November 10, 2018 was the effective date for a new pilot program administered by the Committee on Foreign Investment in the United States (“CFIUS”), the inter-agency committee that assesses the national security implications of foreign investment.  The pilot program mandates reviews for foreign investments in certain U.S. businesses involved in critical technologies.  This is the first time that filings have been mandated; historically, all filings were voluntary.  Under the pilot program, parties must either submit a short form declaration or a full written for covered transactions.  Failure to file can carry civil penalties as high as the value of the transaction.  To avoid costly surprises, U.S. companies, foreign investors, and foreign and domestic investment funds must address several open issues and compliance targets in the near and medium term.  

Is your company or fund involved with “critical technology”?

The pilot program is the product of the Foreign Investment Risk Review Modernization Act (“FIRRMA”), enacted in August.  The program reaches foreign investment in any U.S. business that “produces, designs, tests, manufactures, fabricates, or develops” a “critical technology” that is used in, or designed for, any of 27 covered industries.  

“Critical technology” includes (i) defense articles or services controlled under the International Traffic in Arms Regulations (“ITAR”), (ii) certain dual-use items on the Commerce Control List (“CCL”) of the Export Administration Regulations (“EAR”), (iii) certain nuclear and atomic energy related items and technology, (iv) select agents and toxins, and (v) certain “emerging and foundational technologies.”  There are several compliance implications from the broad scope of the critical technology definition, including:

  • Export control classifications.  Companies must know the export control classification of their products and services, even if they do not intend to export them.  This is always true – but it is essential for companies looking for foreign investment.  Many companies self-classify, but classification can be challenging, often requiring assistance from expert consultants.  Where it is unclear how an item should be classified under the EAR, it may be prudent to seek a “commodity classification” or an “advisory opinion” from the Commerce Department’s Bureau of Industry and Security (“BIS”).  In cases where it is unclear whether an item is controlled under the ITAR or the EAR, it may be advisable – often with assistance from legal counsel – to seek a “commodity jurisdiction” determination from the State Department’s Directorate of Defense Trade Controls (“DDTC”).  It is imperative, however, to determine the proper export control classification, particularly since many, but not all CCL items are covered by the pilot program definition of critical technology.  
  • Emerging and foundational technologies.  The “critical technology” definition includes “emerging and foundational technologies” that are controlled per Section 1758 of the Export Control Reform Act of 2018.  The BIS is now engaged in a rulemaking effort to define “emerging and foundational technologies,” and has issued an Advance Notice of Proposed Rulemaking seeking public comment on criteria for identifying emerging technologies.  A wide range of technologies could be covered, including those relating to artificial intelligence and robotics, biotech, surveillance, hypersonics, and data analytics.  Companies that anticipate foreign investment, employ foreign nationals, or engage in technology transfers with foreign counterparts must closely monitor these regulatory proceedings, since they are evolving at a rapid pace and may radically change the export control landscape for R&D work, with implications beyond CFIUS reviews to the daily operation of such companies.  Foreign investors must also monitor these regulatory initiatives, since the designation of technologies as controlled may have a significant impact on technology transfers and affect the valuation of a target company.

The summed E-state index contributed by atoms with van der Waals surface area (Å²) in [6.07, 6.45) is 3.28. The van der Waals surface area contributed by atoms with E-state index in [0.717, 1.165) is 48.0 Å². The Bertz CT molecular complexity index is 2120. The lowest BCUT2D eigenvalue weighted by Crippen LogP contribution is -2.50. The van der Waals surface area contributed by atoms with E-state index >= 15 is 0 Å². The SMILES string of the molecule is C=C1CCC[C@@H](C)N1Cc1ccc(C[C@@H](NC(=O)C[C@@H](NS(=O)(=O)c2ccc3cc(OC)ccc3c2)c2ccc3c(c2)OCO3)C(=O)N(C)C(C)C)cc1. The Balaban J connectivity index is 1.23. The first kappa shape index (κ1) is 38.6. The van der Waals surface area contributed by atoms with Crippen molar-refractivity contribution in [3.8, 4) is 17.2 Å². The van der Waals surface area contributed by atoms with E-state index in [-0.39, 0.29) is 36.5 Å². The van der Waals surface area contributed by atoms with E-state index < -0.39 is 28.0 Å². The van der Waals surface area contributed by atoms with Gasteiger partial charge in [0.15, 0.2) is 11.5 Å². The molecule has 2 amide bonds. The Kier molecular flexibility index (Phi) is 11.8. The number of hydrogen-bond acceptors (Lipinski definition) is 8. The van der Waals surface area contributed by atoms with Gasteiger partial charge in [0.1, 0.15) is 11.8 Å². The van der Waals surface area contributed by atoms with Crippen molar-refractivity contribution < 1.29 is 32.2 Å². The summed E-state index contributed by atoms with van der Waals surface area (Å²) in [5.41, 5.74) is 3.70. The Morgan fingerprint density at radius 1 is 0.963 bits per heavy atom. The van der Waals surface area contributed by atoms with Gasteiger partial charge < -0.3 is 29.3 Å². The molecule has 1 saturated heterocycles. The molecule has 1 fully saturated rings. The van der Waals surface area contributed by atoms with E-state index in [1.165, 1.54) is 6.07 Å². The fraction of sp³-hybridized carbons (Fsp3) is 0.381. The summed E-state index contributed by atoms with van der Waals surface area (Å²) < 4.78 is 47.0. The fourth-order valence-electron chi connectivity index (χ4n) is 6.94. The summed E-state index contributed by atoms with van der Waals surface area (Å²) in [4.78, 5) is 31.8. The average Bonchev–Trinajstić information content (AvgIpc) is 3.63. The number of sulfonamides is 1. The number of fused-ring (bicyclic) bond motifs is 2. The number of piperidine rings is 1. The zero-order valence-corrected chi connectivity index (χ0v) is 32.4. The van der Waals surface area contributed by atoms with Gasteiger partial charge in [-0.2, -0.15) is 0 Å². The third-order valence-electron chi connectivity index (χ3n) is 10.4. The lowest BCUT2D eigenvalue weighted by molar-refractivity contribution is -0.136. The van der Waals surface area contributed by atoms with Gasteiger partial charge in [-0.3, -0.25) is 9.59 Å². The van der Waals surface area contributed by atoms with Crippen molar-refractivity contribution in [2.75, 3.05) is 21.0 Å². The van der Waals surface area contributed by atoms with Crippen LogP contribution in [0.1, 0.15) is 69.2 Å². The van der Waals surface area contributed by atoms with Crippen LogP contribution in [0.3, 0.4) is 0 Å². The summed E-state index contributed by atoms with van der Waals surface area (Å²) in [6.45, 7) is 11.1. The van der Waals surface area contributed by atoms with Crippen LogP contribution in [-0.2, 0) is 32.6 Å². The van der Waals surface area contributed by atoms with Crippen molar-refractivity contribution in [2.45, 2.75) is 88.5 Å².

• Aggressive monitoring. Aside from “emerging and foundational technologies,” U.S. companies and foreign investors are also well advised to monitor developments in export control and, to the extent applicable to their business, the regulations pertaining to select agents and toxins, nuclear equipment and material, and assistance to foreign atomic energy activities as they could implicate the reach of the “critical technology” definition under the pilot program (e.g., if they change the export treatment of mature technologies) and thus move an existing company into the “pilot program U.S. business” category.

Is your company or customer a “pilot program U.S. business”?

The Federal Register notice announcing the pilot program identified 27 covered industries that define the perimeters of the pilot program.  Foreign investment in U. S. businesses that are involved in critical technologies – and that have customers or end-users in those industries –  may be subject to mandatory filing under the pilot program.  Therefore, U.S. companies and foreign investors must:

  • Know the NAICS codes for the target company.  The pilot program identifies 27 covered industries by reference to their 6-digit NAICS codes.  These include not only the usual suspects – e.g., aircraft and guided missile manufacturing – but also forward-looking industries, such as primary and storage battery manufacturing, and wireless communications equipment.  Identifying the NAICS code(s) for a particular establishment is not always straightforward, though most companies should know their NAICS code(s).  The U.S. Census Bureau has provided helpful guidance and resources on this subject.  Click here for more.